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September 24, 2018


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A pretty good percentage of criminals (perhaps especially whit-collar criminals, but not only those) who are caught are caught because of records they keep of their crimes - sometimes informal records, like emails, videos, and phone calls, but sometimes more formal ones. (think of the famous scene from The Wire, about "taking notes on a criminal conspiracy". Sometimes, people really do keep notes on their criminal conspiracy!) Why mention this? Well, if people who _know_ they are criminals and who accept it often enough keep documentary evidence of it, why think that people like government officials and bureaucrats, who _do not_ see themselves as involved in criminal activity (even when they are) might not also keep accurate records of it? Of course we shouldn't believe these things naively, but just dismissing them all also seems naive.

Shawn Boyne

I'm not sure whether or not there is an accepted practice in the field requiring that the information gleaned from interview subjects be verified. However, in my study of the decision-making practices of German prosecutors, THE GERMAN PROSECUTION SERVICE: GUARDIANS OF THE LAW?, I did not take the word of my subjects at face value. When I began conducting my initial interviews in 2005, some prosecutors claimed that there was no plea bargaining in Germany because there were no provisions in the code or case law at the time allowing the practice. There was nothing published in English at the time that confirmed that plea bargaining was taking place. However, I interviewed dozens of defense attorneys and watched many proceedings and not only heard about the practice, but I saw it in action. When prosecutors told me about their key decisions in certain cases, I asked to see their private office files where all their decisions were inscribed. It dismays me to read that some so-called prominent ethnographers do not believe that it is important to verify the accuracy of information obtained through interviews. Perhaps my background practicing law influenced how I conducted my research in the field, but I never considered one person's oral account to be the "truth."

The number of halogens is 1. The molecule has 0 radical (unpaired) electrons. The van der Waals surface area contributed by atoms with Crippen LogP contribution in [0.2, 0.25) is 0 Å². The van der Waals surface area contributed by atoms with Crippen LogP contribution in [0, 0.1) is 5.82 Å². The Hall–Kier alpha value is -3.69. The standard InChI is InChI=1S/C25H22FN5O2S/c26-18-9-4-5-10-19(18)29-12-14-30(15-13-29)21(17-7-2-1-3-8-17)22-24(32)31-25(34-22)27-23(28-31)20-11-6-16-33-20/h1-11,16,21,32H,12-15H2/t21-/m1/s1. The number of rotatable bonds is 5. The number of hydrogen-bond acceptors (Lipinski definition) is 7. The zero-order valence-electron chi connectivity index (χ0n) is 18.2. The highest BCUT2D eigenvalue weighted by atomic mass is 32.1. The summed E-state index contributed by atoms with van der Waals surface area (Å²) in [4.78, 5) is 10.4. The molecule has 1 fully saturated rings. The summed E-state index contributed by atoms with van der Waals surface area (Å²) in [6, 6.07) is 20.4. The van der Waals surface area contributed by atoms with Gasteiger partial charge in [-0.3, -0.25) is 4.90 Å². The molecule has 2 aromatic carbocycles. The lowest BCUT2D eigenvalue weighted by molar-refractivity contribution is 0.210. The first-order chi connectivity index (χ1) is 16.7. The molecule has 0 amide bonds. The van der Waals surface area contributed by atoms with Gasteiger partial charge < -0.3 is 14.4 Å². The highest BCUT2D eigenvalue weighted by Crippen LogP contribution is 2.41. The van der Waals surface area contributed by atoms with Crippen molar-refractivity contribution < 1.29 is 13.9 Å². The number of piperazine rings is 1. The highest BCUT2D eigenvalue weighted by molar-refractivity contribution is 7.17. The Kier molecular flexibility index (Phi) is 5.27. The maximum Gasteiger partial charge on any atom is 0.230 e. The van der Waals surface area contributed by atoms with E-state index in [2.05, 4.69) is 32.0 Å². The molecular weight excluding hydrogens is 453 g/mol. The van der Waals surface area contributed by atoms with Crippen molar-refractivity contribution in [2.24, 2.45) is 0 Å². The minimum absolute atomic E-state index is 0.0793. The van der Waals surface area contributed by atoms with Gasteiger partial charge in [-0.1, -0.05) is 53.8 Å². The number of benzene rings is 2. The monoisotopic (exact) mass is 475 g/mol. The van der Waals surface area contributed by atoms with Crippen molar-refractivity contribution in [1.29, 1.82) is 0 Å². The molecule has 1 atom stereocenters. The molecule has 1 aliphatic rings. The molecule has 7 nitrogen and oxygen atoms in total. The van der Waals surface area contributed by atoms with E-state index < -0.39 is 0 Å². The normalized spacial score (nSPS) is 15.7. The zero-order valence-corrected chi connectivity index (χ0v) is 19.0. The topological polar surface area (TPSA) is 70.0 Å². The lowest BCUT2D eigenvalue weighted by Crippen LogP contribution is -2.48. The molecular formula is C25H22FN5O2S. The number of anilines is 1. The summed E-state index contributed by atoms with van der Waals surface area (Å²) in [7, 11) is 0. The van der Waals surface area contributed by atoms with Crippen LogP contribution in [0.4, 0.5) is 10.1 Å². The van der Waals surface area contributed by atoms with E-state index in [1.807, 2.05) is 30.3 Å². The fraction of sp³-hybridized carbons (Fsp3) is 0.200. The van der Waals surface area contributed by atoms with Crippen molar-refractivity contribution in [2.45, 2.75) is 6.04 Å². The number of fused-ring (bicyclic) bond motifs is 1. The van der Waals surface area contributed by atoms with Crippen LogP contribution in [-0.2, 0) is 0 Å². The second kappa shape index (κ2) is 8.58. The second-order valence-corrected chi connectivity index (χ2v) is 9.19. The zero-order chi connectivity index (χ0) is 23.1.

Steve L.

As far as I can tell, there is no accepted practice of verifying information -- some ethnographers do it; others disdain it. I don't have any problem with using unverified second-hand accounts in ethnography, so long as they are identified that way. Too often, such accounts are presented as fact, rather than as stories, rumors, or opinions.


You may wish to extend the analysis to economists. Economists are notorious for deeming empirical evidence irrelevant, and, accordingly, often deviate into bizarre theories that have no basis in fact.

However, applying the standards of investigations to determine facts in a legal proceeding to the work of every other field may be overstating your point.

If you are looking for an analogy in the law, this may be similar to our "truth of the matter asserted" exception to the hearsay rule. When "ethnographers ... accept the accounts of their informants without regard to fact-checking against official records and documents" it may be more because they are interested in the fact that the informants so stated, not the truth of the facts asserted.

Perhaps, here, we have a key to the debate in the Kav matter. For many, it is less important that a story can be proved, and more important that the accuser be "treated with respect, allowed to be heard, and believed" without regard to such proof.

Brett Kavanaugh Macho Macho Man Association of America

Here is the problem with Ethnographies: They are "forced." A researcher, typically a highly educated, professional individual, inserts themselves into a lower SES or blue collar subculture. ie criminal population, small rural community. It does not work because it is not organic. I can write tremendous stories about the courthouse I haunt where everybody knows me. But if I inserted myself into a court house 10 counties over, who would talk to me? Could I get juicy tidbits and nuggets of information? Nope.

Monica Eppinger

I'm glad to see that Shawn Boyne raised an example from her book, The German Prosecution Service: Guardians of the Law. Her work is exemplary not only in its commitment to verification, but also in its demonstration of some kinds of insights that qualitative fieldwork, richly informed by a comparative background, can provide. I highly recommend taking a look.

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